By Shavon LeBlanc, First Mile Care DPP Coach

Ask ten people about their new year’s resolutions, and you’ll hear “exercise more” or “eat healthier” or “get in shape” from nine of them. The new year is an opportunity to evaluate how you can make improvements. Taking care of these interconnected areas of nutrition, exercising, sleeping, mental stimulation, and mood are necessary for holistic wellness.

Our coaches help participants in the First Mile Care Diabetes Prevention Program (DPP) to implement lifestyle change goal-setting and adjust their action plans throughout the year. Your fitness goals don’t need to be epic feats of Olympic caliber. Even a little shift in how you move throughout your day — as little as five minutes every half-hour —  can produce health benefits, according to a recent Columbia University Medical Center study.

Here are six fitness-promoting trends that will continue to grow in popularity in 2023.

1. Wearable technology

Wearable technology will be more affordable, smaller in size, and further linked to more online applications. They’ll include more real-time biometric measurements such as heart rate monitoring, pulse oximetry (blood oxygen reading), stress level monitoring, counting of steps, and monitoring sleep quality

2. Outdoor workouts

As a result of the pandemic, exercising outside has become an even more popular fitness option. More communities will continue investing in the health of their residents by expanding or building parks and outdoor fitness areas to encourage walking, playing, and living.  

Exercising outside is accessible to everyone, improves social interaction, and offers a natural antidepressant as social interactions are built through the camaraderie that occurs in group outdoor activities. Running teams, group walks, fun runs, and obstacle courses are increasing in popularity.

It’s also important to note that the more we encourage outdoor activities and movement, we’ll also reduce a population that sits too much. Sitting is now considered as dangerous to our heart health as smoking! Walking can be a great way to overcome a sedentary lifestyle. 

3. Online virtual workouts

Prior to 2020, home workouts like Peloton and The Mirror were beginning to gain popularity due to their “anytime” accessibility. Since the pandemic, the sales of home workout machines have skyrocketed as well as their online application and programming. Virtual reality workouts take exercise to another level of fun as someone can literally jump into the action, making fitness engaging and reducing boredom.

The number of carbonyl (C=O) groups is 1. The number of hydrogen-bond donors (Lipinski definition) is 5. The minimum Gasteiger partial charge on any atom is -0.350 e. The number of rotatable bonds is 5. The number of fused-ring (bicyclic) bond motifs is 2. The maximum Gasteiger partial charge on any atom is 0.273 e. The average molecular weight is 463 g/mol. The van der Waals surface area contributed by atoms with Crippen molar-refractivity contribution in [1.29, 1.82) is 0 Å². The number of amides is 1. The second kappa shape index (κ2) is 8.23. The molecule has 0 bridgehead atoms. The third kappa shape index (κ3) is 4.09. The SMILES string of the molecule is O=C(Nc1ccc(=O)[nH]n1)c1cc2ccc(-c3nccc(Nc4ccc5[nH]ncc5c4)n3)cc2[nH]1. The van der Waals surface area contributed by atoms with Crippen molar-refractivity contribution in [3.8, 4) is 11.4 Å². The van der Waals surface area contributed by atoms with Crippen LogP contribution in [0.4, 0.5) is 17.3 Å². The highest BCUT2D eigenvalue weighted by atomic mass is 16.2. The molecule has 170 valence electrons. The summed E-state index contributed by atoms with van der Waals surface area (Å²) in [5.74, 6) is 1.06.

Preventing a sedentary lifestyle is one of the major benefits of home/virtual/online workouts. If you work from home, you can always take a break throughout your day to participate in a fitness activity. You can also partner with friends (or soon make new friends) via online communities that promote accountability

4. Functional fitness

Older adults should make movement a priority to improve their mental and physical health as well as promote healthy aging. The effects of many chronic illnesses such as obesity, type 2 diabetes, arthritis, and heart disease can be reduced with consistent moderate physical activity on most days of the week. First Mile Care coaches follow the CDC’s guidelines for the DPP, and recommend a minimum of 150 minutes of moderate exercise a week.

More baby boomers are investing in physical fitness to increase their independence. Functional fitness emphasizes building strength in major muscle groups. It’s about building strength and flexibility so that activities of daily living are completed with ease. The focus is on cardiovascular exercise to lower risk of heart disease and stimulate mental health; strength training to lower risk of arthritis and to build bone strength to reduce hip/knee fractures; and flexibility to stimulate and improve mental health and to improve mobility. 

5. Nutrition

People are spending more time learning how to prepare healthy meals at home and are trying to eat less processed food. They are considering plant-based and alternative meat options and are investing into growing their own foods. 

As we seek to lower the risk of chronic illness and disease, there has been a growing interest in the last few years in integrating nutrition education into fitness facilities. In the past, fitness and nutrition operated independently, but now facilities are partnering with dieticians and nutritionists to share their knowledge with their members. 

In 2023, we’ll also continue to see increased adoption of online applications like MyFitnessPal and Noom, which highlight the connection between eating habits, weight loss, behavioral influences, and health. 

6. Medicine and fitness

Collaborative care of physical fitness, rest, mindfulness, nutrition, and prevention as lifestyle modifications will continue to be  important in improving the health of our society and lowering the risk of diseases . Many chronic conditions, which place an economic burden on our society, can be remedied with lifestyle changes rather than requiring medication. The physicians of the future will better integrate fitness, wellness, and nutrition as a staple in their practices, emphasizing lifestyle modifications before drug therapies.

The best way to improve your physical, mental, and emotional health is to simply start moving, try new things, find what you love, and keep at it. Here’s a list of 15 suggestions that only take a few minutes each. Your First Mile Care coach and classmates are here to help you stay on track, along with your family, friends, and co-workers.

To learn more about how you can benefit from the First Mile Care Diabetes Prevention Program, take the prediabetes risk test and get started today!